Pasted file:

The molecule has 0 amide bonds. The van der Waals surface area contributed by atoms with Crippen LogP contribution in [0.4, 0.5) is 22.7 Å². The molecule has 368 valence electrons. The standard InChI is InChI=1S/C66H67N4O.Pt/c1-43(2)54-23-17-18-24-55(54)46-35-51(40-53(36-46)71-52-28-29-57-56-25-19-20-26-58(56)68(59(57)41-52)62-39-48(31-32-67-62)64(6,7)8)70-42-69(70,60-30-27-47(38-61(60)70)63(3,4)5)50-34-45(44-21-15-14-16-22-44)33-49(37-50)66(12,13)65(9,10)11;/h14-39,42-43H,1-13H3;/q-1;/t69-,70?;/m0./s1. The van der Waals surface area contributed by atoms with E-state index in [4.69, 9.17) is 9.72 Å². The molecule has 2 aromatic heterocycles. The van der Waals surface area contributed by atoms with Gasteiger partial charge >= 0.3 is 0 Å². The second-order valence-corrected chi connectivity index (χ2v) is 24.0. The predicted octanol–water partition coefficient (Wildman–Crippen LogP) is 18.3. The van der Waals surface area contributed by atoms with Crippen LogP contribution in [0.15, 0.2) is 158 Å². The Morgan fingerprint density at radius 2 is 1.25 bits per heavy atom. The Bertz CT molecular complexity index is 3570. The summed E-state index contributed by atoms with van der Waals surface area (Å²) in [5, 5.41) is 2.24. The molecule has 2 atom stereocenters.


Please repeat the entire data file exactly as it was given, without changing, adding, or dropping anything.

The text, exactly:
The molecule has 0 amide bonds. The van der Waals surface area contributed by atoms with Crippen LogP contribution in [0.4, 0.5) is 22.7 Å². The molecule has 368 valence electrons. The standard InChI is InChI=1S/C66H67N4O.Pt/c1-43(2)54-23-17-18-24-55(54)46-35-51(40-53(36-46)71-52-28-29-57-56-25-19-20-26-58(56)68(59(57)41-52)62-39-48(31-32-67-62)64(6,7)8)70-42-69(70,60-30-27-47(38-61(60)70)63(3,4)5)50-34-45(44-21-15-14-16-22-44)33-49(37-50)66(12,13)65(9,10)11;/h14-39,42-43H,1-13H3;/q-1;/t69-,70?;/m0./s1. The van der Waals surface area contributed by atoms with E-state index in [4.69, 9.17) is 9.72 Å². The molecule has 2 aromatic heterocycles. The van der Waals surface area contributed by atoms with Gasteiger partial charge >= 0.3 is 0 Å². The second-order valence-corrected chi connectivity index (χ2v) is 24.0. The predicted octanol–water partition coefficient (Wildman–Crippen LogP) is 18.3. The van der Waals surface area contributed by atoms with Crippen LogP contribution in [0.15, 0.2) is 158 Å². The Morgan fingerprint density at radius 2 is 1.25 bits per heavy atom. The Bertz CT molecular complexity index is 3570. The summed E-state index contributed by atoms with van der Waals surface area (Å²) in [5, 5.41) is 2.24. The molecule has 2 atom stereocenters.